Absolutely. I had a boss one time who really invested in me and took me to meetings and events that were sort of above my paygrade. And, and he really showed me another world and kind of showed me how he made decisions, that kind of thing. And I tell you, I would have crawled over broken glass for the sky. And I would have given him and I did give him incremental effort. You know, I didn't just give him what he asked for I gave him what he asked for plus some extra. And that type of motivation for an employee. And all the other benefits you talked about really helped with retention, of course, morale, building the culture that you want to have in your local government. So I love that that those are two great quotes. Thank thank God for grandmas huh?

Yes, thank God for grandmother.

This is this has been great. Any any final thoughts? Because I again, I want to serve, I'd love to circle back sometime and talk a little bit more about leadership in general and some of the things you've learned in blending these styles. But any final thoughts or comment on servant leadership topic?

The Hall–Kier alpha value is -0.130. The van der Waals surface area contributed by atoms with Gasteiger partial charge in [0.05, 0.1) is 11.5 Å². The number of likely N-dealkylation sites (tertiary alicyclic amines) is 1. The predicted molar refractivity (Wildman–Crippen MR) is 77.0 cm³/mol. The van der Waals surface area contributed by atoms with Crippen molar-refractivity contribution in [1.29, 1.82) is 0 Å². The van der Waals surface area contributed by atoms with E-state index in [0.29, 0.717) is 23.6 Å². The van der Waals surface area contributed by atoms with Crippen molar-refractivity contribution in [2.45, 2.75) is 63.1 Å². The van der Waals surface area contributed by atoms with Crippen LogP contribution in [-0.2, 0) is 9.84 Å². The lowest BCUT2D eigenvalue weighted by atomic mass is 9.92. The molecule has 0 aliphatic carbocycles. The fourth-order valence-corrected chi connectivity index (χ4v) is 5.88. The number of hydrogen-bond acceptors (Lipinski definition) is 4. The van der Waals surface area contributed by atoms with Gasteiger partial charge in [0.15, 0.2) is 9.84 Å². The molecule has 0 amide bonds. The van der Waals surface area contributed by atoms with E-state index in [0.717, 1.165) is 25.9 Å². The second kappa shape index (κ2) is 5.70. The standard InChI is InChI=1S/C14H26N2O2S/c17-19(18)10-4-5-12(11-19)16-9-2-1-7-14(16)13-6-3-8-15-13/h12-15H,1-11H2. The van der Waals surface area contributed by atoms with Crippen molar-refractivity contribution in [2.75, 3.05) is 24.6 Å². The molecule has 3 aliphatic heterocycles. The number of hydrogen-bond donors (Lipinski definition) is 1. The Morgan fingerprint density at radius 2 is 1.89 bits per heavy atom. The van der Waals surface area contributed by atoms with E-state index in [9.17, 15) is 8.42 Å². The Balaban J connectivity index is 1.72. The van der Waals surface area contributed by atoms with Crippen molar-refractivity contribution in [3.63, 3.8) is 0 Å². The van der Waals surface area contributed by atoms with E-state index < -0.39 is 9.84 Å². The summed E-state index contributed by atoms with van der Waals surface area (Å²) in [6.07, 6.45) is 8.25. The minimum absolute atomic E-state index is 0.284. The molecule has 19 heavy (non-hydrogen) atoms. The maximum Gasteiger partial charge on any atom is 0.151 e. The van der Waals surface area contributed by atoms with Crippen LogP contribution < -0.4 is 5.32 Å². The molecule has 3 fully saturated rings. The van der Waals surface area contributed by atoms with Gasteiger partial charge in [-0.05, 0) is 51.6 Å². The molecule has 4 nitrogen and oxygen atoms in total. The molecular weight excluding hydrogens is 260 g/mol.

Well, I You brought up a very interesting thing about autocratic leadership and how we've been trained that way for so long. So one of the things I would say is let's be fearless, and trying something different in involving those folks that we might not normally have any contact with as leaders. But we're in a changing time now, where there's a shift even in the thought processes about how we do business. And not necessarily to speak to any particular demographic, you know, and I'm talking about how many college Gen X's or Millennials or whatever, but with technology with with the explosion of technology, you know, we have access to so much more information and that sometimes can cause a divide. So I I think it's important. As leaders, we have to be willing to pivot, and even continue to grow as you know, ourselves, because even as a leader, we're still learning. And I think that's one of the biggest benefits of being a servant leaders that you understand that you never get to a place where you're not able to learn something to grow yourself. And you're, you're always in a position to seed into someone else.

Love that we have a saying that says if you stop learning, you stop growing. And that's right. So you're really speaking, speaking a great message. Well, thank you so much for taking just a few minutes out of your day to spend with us. We're hopeful that city, city and county leadership teams and public safety teams can have a chance to hear some of the wisdom that you're sharing. And again, just appreciate your the work you do with the City of South Fulton. And thank you for spending some time with with us today here at leadergov.

Thank you very much, Bill, we appreciate you as well.